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WASHINGTON (Reuters) - The BRICS emerging economies may decide early next year on their $100 billion fund designated to steady currency markets, Russia's Finance Minister Anton Siluanov said on Friday, indicating little progress at the group's meeting in Washington this week.
Officials from Brazil, China, India, Russia and South Africa surprised many by starting work last year on the pool and a joint development bank to reshape the global financial architecture long dominated by rich nations.
But progress has been slow and the bank with a capital of up to $50 billion is still far from running, amid disagreements over burden sharing and where it should be based.
Expectations that the Federal Reserve would 'taper' its U.S. bond-buying scheme have reversed the cheap dollar flows that had fuelled a boom among the BRICS, adding urgency to make funds available to members facing balance of payments difficulties.
At the BRICS leaders meeting in St. Petersburg in September, China committed $41 billion towards the pool; Brazil, India and Russia $18 billion each; and South Africa $5 billion.
"At the next BRICS meeting early in 2014, I believe that this matter may be discussed there and a final decision may be made on that," Siluanov said at a press briefing following the Group of 20 meeting.
The pool, however, will only become operational after ratification by each country's parliament.
China, holder of the world's largest foreign exchange reserves and who is to contribute the bulk of the currency pool, wants a greater managing role, said one BRICS official.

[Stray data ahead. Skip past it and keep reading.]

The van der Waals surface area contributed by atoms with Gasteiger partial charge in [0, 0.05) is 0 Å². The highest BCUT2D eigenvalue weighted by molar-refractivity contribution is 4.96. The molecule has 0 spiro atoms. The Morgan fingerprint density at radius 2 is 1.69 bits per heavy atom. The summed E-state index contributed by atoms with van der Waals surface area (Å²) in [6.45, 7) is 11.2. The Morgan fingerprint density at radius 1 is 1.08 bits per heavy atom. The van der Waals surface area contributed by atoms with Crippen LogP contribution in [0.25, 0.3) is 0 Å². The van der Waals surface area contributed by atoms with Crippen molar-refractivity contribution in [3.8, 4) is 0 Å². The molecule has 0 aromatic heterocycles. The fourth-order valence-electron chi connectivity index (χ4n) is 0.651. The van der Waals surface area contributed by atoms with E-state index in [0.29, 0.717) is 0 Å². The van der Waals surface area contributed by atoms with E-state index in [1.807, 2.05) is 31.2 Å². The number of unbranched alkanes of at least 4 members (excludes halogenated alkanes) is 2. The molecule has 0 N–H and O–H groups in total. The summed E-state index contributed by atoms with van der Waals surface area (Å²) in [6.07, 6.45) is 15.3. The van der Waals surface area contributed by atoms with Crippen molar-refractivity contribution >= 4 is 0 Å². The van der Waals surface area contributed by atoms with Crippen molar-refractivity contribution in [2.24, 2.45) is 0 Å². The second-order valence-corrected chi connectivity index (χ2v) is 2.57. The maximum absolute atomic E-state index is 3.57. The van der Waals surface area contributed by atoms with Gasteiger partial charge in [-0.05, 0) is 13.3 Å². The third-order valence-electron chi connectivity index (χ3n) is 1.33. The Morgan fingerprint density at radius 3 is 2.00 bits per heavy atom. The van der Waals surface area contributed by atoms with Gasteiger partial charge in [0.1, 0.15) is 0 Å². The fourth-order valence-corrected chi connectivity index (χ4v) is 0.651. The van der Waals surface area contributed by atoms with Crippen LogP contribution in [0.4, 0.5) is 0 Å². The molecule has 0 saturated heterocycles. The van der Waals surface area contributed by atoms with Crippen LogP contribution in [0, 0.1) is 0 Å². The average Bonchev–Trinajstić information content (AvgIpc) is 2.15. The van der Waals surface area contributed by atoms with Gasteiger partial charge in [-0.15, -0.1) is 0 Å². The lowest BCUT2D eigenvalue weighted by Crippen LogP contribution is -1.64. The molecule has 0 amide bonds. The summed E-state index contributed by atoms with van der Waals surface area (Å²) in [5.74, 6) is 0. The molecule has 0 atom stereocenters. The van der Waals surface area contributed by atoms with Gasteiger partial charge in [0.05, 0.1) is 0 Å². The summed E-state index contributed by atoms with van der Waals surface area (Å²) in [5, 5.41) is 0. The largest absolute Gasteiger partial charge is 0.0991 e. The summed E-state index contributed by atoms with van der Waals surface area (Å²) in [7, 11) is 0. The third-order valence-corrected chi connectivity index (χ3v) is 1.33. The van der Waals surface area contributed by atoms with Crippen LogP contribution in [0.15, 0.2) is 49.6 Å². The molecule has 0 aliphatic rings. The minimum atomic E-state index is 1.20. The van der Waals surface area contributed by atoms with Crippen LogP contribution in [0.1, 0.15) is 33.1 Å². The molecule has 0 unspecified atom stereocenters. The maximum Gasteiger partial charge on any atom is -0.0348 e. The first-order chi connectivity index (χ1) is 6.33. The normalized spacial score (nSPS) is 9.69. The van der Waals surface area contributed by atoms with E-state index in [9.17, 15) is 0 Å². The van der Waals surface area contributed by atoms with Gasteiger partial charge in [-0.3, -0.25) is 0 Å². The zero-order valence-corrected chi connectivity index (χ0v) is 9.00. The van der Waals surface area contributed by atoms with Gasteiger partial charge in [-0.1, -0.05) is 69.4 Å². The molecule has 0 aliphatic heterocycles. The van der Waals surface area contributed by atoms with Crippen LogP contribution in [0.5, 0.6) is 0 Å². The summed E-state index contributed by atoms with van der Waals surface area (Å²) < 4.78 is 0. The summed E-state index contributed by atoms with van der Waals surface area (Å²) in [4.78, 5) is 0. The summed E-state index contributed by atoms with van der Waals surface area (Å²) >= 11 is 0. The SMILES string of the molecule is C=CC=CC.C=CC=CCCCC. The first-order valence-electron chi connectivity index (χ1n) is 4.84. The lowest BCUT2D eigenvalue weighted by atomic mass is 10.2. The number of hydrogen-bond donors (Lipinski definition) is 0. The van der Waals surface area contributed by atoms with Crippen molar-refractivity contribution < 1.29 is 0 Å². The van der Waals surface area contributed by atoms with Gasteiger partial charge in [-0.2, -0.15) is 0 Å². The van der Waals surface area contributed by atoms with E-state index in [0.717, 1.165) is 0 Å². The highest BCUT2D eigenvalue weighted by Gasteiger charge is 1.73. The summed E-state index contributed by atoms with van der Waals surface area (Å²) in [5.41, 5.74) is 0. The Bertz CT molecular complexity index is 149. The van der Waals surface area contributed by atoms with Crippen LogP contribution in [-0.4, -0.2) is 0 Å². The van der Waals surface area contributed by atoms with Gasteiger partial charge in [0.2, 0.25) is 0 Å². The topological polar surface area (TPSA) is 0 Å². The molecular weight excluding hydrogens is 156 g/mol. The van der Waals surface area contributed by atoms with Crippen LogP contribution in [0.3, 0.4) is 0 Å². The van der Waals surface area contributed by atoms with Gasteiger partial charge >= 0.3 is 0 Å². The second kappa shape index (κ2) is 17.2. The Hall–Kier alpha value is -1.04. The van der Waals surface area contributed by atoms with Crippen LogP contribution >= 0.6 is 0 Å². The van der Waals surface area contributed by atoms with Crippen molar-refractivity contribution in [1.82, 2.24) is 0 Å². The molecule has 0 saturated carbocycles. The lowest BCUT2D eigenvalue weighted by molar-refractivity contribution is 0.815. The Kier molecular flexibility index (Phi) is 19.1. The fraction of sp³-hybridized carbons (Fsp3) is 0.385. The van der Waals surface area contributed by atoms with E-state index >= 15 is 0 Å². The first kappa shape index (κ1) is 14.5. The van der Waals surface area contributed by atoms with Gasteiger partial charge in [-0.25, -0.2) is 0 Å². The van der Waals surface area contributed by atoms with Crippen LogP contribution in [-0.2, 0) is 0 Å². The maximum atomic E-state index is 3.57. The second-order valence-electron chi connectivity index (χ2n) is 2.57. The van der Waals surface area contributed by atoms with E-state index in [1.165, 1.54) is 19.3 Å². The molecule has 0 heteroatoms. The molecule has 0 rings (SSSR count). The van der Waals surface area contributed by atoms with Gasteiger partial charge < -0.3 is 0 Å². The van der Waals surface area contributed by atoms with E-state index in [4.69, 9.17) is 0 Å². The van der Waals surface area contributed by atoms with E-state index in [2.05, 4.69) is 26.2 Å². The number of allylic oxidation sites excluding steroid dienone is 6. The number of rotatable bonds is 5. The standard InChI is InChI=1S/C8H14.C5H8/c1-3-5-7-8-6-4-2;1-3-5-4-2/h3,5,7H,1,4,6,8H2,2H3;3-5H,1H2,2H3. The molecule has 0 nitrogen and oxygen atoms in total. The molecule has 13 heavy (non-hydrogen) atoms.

"They feel that since they're giving the most, they should have an advantage," the official said.
Siluanov, asked at a briefing after the group met on the sidelines of the G20 on Thursday about China's desires, said that "(at this meeting) this has not been discussed."
China also wants to be the location of the headquarters of the group's development bank, one BRICS official said. Siluanov said the bank's main site remains one of the key issues to be resolved.
Another issue still to be resolved is the size of the initial capital, with Siluanov saying the discussion is whether it should be $10 billion or $30 billion.
"We spoke in favour of contributions in phases, $10 billion within 10 years, so it is not burdensome to Russia's budget and the budget of other countries," Siluanov said.
But some say China wants the bank's capital to be larger.
"Brazil and India want the initial capital to be shared equally. We know that China wants more," said a Brazilian official. "However, we are still negotiating, there are no tensions arising yet."
Siluanov said that the groups has agreed to decide on this "through a consensus."
Additional reporting by Anna Yukhananov; Writing by Lidia Kelly; Editing by Chizu Nomiyama